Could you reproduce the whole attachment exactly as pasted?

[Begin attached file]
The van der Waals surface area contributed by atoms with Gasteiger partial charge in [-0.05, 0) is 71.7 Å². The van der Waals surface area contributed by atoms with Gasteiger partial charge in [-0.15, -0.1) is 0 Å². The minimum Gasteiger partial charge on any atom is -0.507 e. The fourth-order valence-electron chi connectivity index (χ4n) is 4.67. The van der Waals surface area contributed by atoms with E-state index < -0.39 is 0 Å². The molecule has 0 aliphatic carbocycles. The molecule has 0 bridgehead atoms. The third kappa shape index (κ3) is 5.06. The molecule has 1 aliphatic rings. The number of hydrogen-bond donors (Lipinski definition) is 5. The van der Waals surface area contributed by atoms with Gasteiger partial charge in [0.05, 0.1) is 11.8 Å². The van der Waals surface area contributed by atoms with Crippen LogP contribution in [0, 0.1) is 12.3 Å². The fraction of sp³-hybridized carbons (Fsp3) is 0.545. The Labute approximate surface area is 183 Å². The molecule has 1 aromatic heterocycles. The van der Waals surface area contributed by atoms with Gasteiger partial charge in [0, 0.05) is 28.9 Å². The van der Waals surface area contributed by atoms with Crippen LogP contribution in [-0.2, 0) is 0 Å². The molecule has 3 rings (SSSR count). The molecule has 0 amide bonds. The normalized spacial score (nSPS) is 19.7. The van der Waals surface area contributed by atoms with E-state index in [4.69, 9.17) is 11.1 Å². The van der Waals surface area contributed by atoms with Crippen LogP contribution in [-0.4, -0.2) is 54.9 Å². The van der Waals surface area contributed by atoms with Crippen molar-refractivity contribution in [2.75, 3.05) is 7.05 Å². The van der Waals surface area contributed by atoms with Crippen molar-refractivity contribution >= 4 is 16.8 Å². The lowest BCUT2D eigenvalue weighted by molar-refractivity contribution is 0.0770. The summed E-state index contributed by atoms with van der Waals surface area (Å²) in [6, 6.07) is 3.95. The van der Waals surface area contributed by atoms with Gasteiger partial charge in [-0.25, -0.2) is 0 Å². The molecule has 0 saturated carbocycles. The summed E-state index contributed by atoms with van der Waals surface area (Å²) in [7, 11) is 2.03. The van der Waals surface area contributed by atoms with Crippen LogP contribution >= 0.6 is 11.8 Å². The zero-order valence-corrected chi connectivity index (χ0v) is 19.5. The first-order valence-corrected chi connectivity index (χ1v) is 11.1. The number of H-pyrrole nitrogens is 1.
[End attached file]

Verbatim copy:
The van der Waals surface area contributed by atoms with Gasteiger partial charge in [-0.05, 0) is 71.7 Å². The van der Waals surface area contributed by atoms with Gasteiger partial charge in [-0.15, -0.1) is 0 Å². The minimum Gasteiger partial charge on any atom is -0.507 e. The fourth-order valence-electron chi connectivity index (χ4n) is 4.67. The van der Waals surface area contributed by atoms with E-state index < -0.39 is 0 Å². The molecule has 0 aliphatic carbocycles. The molecule has 0 bridgehead atoms. The third kappa shape index (κ3) is 5.06. The molecule has 1 aliphatic rings. The number of hydrogen-bond donors (Lipinski definition) is 5. The van der Waals surface area contributed by atoms with Gasteiger partial charge in [0.05, 0.1) is 11.8 Å². The van der Waals surface area contributed by atoms with Crippen LogP contribution in [0, 0.1) is 12.3 Å². The fraction of sp³-hybridized carbons (Fsp3) is 0.545. The Labute approximate surface area is 183 Å². The molecule has 1 aromatic heterocycles. The van der Waals surface area contributed by atoms with Gasteiger partial charge in [0, 0.05) is 28.9 Å². The van der Waals surface area contributed by atoms with Crippen LogP contribution in [-0.2, 0) is 0 Å². The molecule has 3 rings (SSSR count). The molecule has 0 amide bonds. The normalized spacial score (nSPS) is 19.7. The van der Waals surface area contributed by atoms with E-state index in [4.69, 9.17) is 11.1 Å². The van der Waals surface area contributed by atoms with Crippen LogP contribution in [-0.4, -0.2) is 54.9 Å². The van der Waals surface area contributed by atoms with Crippen molar-refractivity contribution in [2.75, 3.05) is 7.05 Å². The van der Waals surface area contributed by atoms with Crippen molar-refractivity contribution >= 4 is 16.8 Å². The lowest BCUT2D eigenvalue weighted by molar-refractivity contribution is 0.0770. The summed E-state index contributed by atoms with van der Waals surface area (Å²) in [6, 6.07) is 3.95. The van der Waals surface area contributed by atoms with Gasteiger partial charge in [-0.25, -0.2) is 0 Å². The molecule has 0 saturated carbocycles. The summed E-state index contributed by atoms with van der Waals surface area (Å²) in [7, 11) is 2.03. The van der Waals surface area contributed by atoms with Crippen LogP contribution >= 0.6 is 11.8 Å². The zero-order valence-corrected chi connectivity index (χ0v) is 19.5. The first-order valence-corrected chi connectivity index (χ1v) is 11.1. The number of H-pyrrole nitrogens is 1.